Engie goes AV
Tough play leaves partners adrift
In the brutal and hard world of AV integration, Pro AV Solutions stood out. A network of independently owned firms, each had a state territory, and each worked as a national network, with mostly national clients.
Some 250 staff delivered the goods around the clock, designing and commissioning complex AV solutions. The directors all sat together on a board, sharing common interests and working to a single objective.
Until Engie came along, and filleted off the largest operator, Victoria’s IBS AV (Aust) Pty Ltd, trading as Pro AV Solutions Victoria.
One recent morning the owners of all the other state operations woke up to discover that what was Pro AV Solutions Victoria was now Engie Services AV Technologies. Worse still, their former partner not only sold his business to the enormous multinational with interests in all kinds of technologies, he was now fronting the new national AV business!
Ian Ward deserved a good outcome when he sold his company, and it was certainly successful. Employing over 90, it was well managed and well respected. He was however nervous when he spoke to CX, and armed with a scripted response to our anticipated questions, supplied by Andrew Turner, an Engie spokesperson.
CX wanted to understand how Engie had purchased his operation alone, and not the rest of the Pro AV Solutions network. He did not wish to discuss this. Instead, he read out things, like:
“I had a longstanding relationship and trusted mutual industry contacts with DESA Australia and became aware of the very positive experience DESA had in joining ENGIE Services in late 2015, as well as the growth opportunities that gave their staff, customers and suppliers.”
On this he is referring to DESA Australia which does Electrica, Data Cabling and Voice Solutions, among less exciting things. With 400 staff that company was bought by Engie a few years ago.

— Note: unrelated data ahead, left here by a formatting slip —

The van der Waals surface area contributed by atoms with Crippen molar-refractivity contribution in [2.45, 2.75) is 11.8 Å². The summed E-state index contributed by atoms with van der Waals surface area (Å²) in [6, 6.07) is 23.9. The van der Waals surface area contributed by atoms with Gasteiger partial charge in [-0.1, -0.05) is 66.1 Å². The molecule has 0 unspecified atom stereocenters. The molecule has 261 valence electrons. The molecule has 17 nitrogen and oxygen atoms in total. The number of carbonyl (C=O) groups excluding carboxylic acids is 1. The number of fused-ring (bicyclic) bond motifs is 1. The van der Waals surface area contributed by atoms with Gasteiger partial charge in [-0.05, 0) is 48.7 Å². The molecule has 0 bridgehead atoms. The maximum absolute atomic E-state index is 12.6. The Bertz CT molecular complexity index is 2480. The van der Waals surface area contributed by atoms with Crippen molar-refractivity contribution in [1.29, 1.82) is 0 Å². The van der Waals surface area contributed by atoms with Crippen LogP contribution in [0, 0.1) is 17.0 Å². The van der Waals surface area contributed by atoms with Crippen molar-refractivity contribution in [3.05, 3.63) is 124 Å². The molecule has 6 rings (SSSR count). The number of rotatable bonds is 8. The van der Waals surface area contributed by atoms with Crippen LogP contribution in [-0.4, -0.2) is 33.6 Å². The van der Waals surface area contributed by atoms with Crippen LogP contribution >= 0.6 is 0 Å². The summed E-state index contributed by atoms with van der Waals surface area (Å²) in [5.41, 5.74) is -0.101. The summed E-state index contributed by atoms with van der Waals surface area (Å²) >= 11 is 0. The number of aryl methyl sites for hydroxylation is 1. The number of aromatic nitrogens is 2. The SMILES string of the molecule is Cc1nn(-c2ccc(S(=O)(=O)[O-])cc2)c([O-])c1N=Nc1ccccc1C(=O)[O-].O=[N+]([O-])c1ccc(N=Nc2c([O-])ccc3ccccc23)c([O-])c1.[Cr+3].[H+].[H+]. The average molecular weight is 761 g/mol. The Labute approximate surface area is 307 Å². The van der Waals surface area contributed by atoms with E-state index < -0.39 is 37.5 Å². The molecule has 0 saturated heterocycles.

Ian continued in a monotone, reading from his notes: “It was clear that joining the ENGIE Group would open up similar exciting opportunities for my staff, customers and suppliers. Looking forward, we plan to combine the AV Technologies offering with the other ENGIE Services businesses……”
He was prepared to continue, we decided it would be less painful if he emailed me the notes.
It transpires that the deal was done without referral to the national partnership. There was a legally binding agreement between the partners to prevent any partner competing outside their territory, and indeed with provisions for first rights of refusal should one wish to sell.
The Engie deal somehow sidestepped all of this, and delivered the French company a much cheaper operating footprint than had they bought the group. They now have the intellectual assets of IBS AV, 90 trained staff, and a national network of DESA offices which delivers a national AV integrator almost immediately.
Ian Ward stays on as Managing Director of ENGIE Services, AV Technologies, and has the exciting challenge of ramping up the business across Australia and competing against his former partners.
For their part, the partners are seeking a solution to the yawing gap in their network. They will continue to work with Ian Ward, since many contracts in this industry run for years as projects mature.
While no one is on the record, CX understands there is dismay and hurt in play here, and a new landscape emerging that has locally owned businesses pitted against a voracious multinational that currently turns over $96 billion dollars.